(1) Since the lowest-mass brown dwarfs never burn hydrogen, they are made mostly of hydrogen; while the thoroughly convective Main Sequence stars will turn all their hydrogen into helium, so they will be made almost entirely of helium.
  (2) Since turning hydrogen into helium destroys half the electrons in the star, and regardless of their composition more massive electron-degenerate stars are smaller than less massive ones, when they finally contract to become brown dwarfs, the low-mass Main Sequence stars will be even smaller and fainter than the hydrogen brown dwarfs.
  (3) Since these stars are Main Sequence stars for trillions of years, no such star has ever died. Every star of this mass range (about 10% to about 30% of the mass of the Sun) is still shining just as faintly as ever, even if among the first stars formed, close to 13 billion years ago.

M > 1/4 - 1/3 Solar Masses -- Partially convective stars become Red Giants
     All stars bright enough to have died or even reached middle age either have no outer convective zone, or it doesn't reach down into the core (e.g., the Sun's convective zone only mixes the outer third of its radius). In these stars there is still plenty of fuel left on the outside of the star when the fuel supply is exhausted in the core. As discussed in The Main-Sequence Life of the Sun, the gradual reduction in the quality of the fuel in the core of an unmixed Main Sequence star causes the core to contract and become brighter, and its outer regions to expand. Once the fuel is completely exhausted the rate of contraction of the core increases, and the changes in the star's brightness become more rapid and extreme, and it swells to many times its former size, becoming a Red Giant.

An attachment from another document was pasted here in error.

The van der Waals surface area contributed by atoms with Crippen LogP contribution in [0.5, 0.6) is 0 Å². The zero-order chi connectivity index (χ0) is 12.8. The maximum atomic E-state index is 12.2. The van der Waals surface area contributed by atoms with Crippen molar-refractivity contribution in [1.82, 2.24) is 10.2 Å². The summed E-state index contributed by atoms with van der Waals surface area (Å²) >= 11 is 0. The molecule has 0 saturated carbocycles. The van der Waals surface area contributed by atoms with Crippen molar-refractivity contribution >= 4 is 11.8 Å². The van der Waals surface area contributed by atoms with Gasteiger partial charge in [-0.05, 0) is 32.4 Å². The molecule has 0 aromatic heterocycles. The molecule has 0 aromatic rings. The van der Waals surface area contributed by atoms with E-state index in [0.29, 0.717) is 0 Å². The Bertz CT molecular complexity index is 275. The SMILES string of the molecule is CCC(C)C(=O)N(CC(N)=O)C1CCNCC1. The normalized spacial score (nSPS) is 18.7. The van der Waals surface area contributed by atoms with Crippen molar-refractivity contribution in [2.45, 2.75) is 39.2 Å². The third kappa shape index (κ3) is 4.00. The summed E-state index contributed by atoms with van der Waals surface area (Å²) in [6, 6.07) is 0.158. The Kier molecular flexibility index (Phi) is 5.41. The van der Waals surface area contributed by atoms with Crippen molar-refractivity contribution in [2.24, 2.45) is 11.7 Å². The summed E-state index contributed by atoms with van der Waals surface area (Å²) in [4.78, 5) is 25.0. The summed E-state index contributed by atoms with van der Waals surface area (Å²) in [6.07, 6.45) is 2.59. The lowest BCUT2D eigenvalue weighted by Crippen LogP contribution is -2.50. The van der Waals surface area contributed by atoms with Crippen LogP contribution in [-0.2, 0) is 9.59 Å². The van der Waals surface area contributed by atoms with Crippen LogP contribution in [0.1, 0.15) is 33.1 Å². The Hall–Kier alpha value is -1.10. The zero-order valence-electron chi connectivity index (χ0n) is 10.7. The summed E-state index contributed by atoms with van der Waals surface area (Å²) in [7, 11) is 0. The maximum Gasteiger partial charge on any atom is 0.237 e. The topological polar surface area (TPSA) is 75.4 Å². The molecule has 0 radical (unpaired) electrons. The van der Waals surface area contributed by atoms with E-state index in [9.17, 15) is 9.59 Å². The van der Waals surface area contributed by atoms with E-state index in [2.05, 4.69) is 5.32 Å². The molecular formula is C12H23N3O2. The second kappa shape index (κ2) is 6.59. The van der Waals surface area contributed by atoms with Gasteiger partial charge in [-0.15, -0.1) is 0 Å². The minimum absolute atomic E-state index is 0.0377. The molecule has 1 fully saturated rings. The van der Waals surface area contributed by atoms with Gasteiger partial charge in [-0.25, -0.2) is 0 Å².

(more to follow)
Stellar Death Part 2: Red Giant Phases
Accelerated changes leading to second Red Giant stage
Death of the Earth

Effect of Mass on Nuclear Processes Available: Chandrasekhar Revisited
Effect of Mass Loss on Nuclear Processes Available: Chandrasekhar Revised
M < 1/2: No Helium Burning -> rapid shrinkage to helium white dwarf
Slow cooling of white dwarf to brown/black dwarf
(None exist yet because lifetime on Main Sequence too long)
M > 1/2: Helium Burning possible
Helium flash in degenerate core, or possible carbon detonation in a more massive degenerate core
M < 2?: Eventual demise as white dwarf (includes our Sun); original mass limit uncertain due to mass loss in old age
M > 2?: Unlimited nuclear burning: H -> He, He -> C, C -> heavier and heavier nuclei
Impossibility of burning iron due to negative energy production leads to massive iron core
Even iron-core collapse leads to catastrophic implosion/explosion = supernova

Stellar Death Part III: Remnants
White Dwarves: Internal and external characteristics; observations
Neutron Stars: Internal and external characteristics; pulsars, X-ray bursters
Black holes: Internal and external characteristics; Cygnus X-1; SS 433